Strategies for the Philadelphia Eagles Heading into the NFL Scouting Combine and Draft

The Philadelphia Eagles must ensure they don’t topple from title contention this offseason. Nick Sirianni executed his first staff firings as a head coach, however begrudgingly, to equip a deeply talented roster with upgraded schemes, and the organization enters the NFL Scouting Combine with the opportunity to supplement a core of key players who remain under contract for several seasons.

The Eagles hold the No. 22 overall pick, although there’s enough precedent to suggest that may change. They’ve only once used their own first-round slot since Howie Roseman reclaimed standard general manager duties upon Chip Kelly’s 2015 firing. Roseman’s pre-draft trades with the Miami Dolphins and New Orleans Saints supplied the Eagles with top-13 selections DeVonta Smith, Jordan Davis and Jalen Carter leading into each of the last three playoff seasons.

If the Eagles stay put, it’ll be their latest first-round pick since 2019. It’s still a favorable spot to secure a quality starter, but the franchise hasn’t yielded much success drafting in the 20s in Roseman’s tenure. Of the five players Philadelphia drafted in that range since 2010 — Jalen Reagor (No. 21, 2020), Andre Dillard (No. 22, 2019), Nelson Agholor (No. 20, 2015), Marcus Smith (No. 26, 2014), Danny Watkins (No. 23, 2011) — only Agholor lasted the length of his rookie contract.

The Eagles don’t need to chase any particular position. They could very well address their biggest needs during free agency: cornerback, running back, linebacker. They could also benefit from adding another interior offensive lineman, safety and wide receiver. That leaves open several possibilities on draft day for a war room that currently includes nine total picks.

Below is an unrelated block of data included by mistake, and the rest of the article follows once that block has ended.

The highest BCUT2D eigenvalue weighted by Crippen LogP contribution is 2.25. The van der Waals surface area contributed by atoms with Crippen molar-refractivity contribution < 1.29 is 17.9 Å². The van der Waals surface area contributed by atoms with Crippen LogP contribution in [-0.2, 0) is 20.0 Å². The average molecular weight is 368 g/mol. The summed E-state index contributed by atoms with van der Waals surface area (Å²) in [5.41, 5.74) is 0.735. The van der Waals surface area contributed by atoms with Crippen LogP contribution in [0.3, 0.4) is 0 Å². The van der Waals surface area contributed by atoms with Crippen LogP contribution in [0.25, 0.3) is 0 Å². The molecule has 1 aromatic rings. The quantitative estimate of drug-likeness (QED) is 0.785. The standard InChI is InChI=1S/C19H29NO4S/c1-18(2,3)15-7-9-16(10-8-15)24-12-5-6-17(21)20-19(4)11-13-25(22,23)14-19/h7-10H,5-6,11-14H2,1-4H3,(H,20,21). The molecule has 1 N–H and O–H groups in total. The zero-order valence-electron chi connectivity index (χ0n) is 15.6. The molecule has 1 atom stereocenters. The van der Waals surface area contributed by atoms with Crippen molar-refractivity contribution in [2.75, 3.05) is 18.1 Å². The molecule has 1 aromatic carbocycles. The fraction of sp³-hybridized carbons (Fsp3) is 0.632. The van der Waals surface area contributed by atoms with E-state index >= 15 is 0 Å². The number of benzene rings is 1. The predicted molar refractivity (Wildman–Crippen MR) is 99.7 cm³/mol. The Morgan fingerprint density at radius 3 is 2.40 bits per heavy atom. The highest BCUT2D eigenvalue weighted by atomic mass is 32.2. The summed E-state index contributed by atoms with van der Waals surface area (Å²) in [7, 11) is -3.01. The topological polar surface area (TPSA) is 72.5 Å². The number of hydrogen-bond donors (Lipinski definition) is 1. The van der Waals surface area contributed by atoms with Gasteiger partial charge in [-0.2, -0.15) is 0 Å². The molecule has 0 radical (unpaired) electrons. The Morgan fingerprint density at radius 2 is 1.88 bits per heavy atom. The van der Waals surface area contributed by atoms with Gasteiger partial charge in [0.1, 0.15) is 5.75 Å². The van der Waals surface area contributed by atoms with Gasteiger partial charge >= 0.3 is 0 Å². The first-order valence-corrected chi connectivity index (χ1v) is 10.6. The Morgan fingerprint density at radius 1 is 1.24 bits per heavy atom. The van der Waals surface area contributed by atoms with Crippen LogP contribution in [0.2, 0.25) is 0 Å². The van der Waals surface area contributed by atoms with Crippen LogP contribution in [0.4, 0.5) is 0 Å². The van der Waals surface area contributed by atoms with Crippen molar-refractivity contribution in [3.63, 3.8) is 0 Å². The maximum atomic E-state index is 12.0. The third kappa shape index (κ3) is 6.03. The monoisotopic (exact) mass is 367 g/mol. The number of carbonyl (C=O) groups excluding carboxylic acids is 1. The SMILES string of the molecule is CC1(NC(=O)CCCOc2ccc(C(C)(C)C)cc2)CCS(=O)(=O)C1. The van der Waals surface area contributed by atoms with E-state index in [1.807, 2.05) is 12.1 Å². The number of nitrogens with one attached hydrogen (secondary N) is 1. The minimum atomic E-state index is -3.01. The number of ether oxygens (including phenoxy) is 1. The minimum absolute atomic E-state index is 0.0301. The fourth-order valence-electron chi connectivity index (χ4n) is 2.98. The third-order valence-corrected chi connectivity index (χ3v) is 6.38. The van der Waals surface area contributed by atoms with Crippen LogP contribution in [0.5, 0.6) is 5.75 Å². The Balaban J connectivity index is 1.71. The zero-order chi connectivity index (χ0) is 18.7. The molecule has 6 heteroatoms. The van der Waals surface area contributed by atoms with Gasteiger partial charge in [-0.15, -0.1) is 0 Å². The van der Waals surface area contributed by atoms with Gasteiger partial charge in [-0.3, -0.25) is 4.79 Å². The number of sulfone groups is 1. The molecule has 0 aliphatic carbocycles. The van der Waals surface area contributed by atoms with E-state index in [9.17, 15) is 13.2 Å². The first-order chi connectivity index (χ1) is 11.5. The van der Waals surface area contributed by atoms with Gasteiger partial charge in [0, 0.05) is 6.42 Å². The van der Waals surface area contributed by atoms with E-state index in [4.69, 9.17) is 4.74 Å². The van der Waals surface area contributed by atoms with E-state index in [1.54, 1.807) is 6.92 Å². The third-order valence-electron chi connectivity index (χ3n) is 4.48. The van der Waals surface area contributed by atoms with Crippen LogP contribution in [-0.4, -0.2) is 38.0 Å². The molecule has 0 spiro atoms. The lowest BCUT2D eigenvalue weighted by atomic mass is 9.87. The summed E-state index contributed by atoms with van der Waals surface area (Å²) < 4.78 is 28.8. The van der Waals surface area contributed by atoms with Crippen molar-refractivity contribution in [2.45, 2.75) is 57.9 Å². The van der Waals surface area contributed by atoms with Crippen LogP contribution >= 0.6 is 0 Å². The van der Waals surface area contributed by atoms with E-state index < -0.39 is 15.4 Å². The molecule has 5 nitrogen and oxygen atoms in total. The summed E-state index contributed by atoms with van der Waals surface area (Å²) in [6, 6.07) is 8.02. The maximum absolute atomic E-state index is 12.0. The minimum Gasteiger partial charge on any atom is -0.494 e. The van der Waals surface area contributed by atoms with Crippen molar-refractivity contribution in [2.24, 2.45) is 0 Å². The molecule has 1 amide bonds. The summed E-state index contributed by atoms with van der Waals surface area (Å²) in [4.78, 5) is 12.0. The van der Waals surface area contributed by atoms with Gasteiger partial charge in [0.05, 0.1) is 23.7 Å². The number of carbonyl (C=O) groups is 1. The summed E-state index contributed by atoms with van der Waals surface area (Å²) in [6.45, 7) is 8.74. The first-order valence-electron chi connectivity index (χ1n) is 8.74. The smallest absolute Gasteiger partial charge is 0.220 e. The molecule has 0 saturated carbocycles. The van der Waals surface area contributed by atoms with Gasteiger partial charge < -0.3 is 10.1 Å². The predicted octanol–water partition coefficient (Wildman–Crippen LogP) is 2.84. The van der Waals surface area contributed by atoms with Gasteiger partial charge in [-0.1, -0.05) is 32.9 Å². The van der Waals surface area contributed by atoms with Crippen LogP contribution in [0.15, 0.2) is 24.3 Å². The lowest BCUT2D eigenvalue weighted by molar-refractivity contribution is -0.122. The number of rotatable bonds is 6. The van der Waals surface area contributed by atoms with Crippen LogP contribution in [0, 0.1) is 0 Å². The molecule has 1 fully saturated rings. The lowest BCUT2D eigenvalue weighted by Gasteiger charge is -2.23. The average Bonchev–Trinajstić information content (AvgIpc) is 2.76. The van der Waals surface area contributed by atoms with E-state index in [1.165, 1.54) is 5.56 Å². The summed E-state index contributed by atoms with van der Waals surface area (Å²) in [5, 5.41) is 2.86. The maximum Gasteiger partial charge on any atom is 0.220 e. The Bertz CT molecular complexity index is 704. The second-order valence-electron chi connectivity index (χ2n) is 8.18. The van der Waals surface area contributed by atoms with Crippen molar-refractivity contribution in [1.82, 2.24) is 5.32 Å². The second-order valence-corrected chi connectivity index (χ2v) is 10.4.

Who are the Eagles most likely to take in the first round? Here’s our first draft board, in which we break down 20 players who could make sense based on a variety of scenarios.


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Most likely to be picked at No. 22

1. Quinyon Mitchell, CB (Toledo)

Dane Brugler’s ranking: No. 11 overall, second CB

This is the prediction that played out within our first NFL beat writer mock draft, and it’s listed here for the same reason. Mitchell addresses the team’s immediate need to strengthen a secondary that surrendered the league’s fifth-most completions of 16-plus yards in 2023. James Bradberry’s regression aside, the Eagles can be proactive by securing an All-American who can play immediately under a rookie deal. Darius Slay is 33 and his contract expires after the 2025 season. Mitchell showcased his impeccable ball skills (six interceptions, 37 pass breakups in his final two seasons) against quality prospects at the Senior Bowl.

2. Cooper DeJean, CB (Iowa)

Brugler’s ranking: No. 23 overall, third CB

DeJean, who suffered a lower leg injury late last season, won’t participate in combine workouts next week. But the unanimous All-American may still climb the draft board when he tests later in the pre-draft process. His three pick-sixes in 2022 and punt return touchdown in 2023 complete the image of an all-around defensive back whose 6-foot-1, 203-pound frame benefits him against the run.

3. Jackson Powers-Johnson, C (Oregon)

Brugler’s ranking: No. 20 overall, first C

Once Jason Kelce retires, the Eagles will carry out their succession plan. While that’s been long assumed to involve sliding 2022 second-round pick Cam Jurgens over to center, it still leaves open a starting slot at right guard. Powers-Johnson just won the Rimington Award as the nation’s top center, but he did play guard in his first two seasons. Roseman, who often invests along both sides of the trenches, could create a position battle that sorts out Philly’s interior offensive line.

4. Laiatu Latu, Edge (UCLA)

Brugler’s ranking: No. 22, third Edge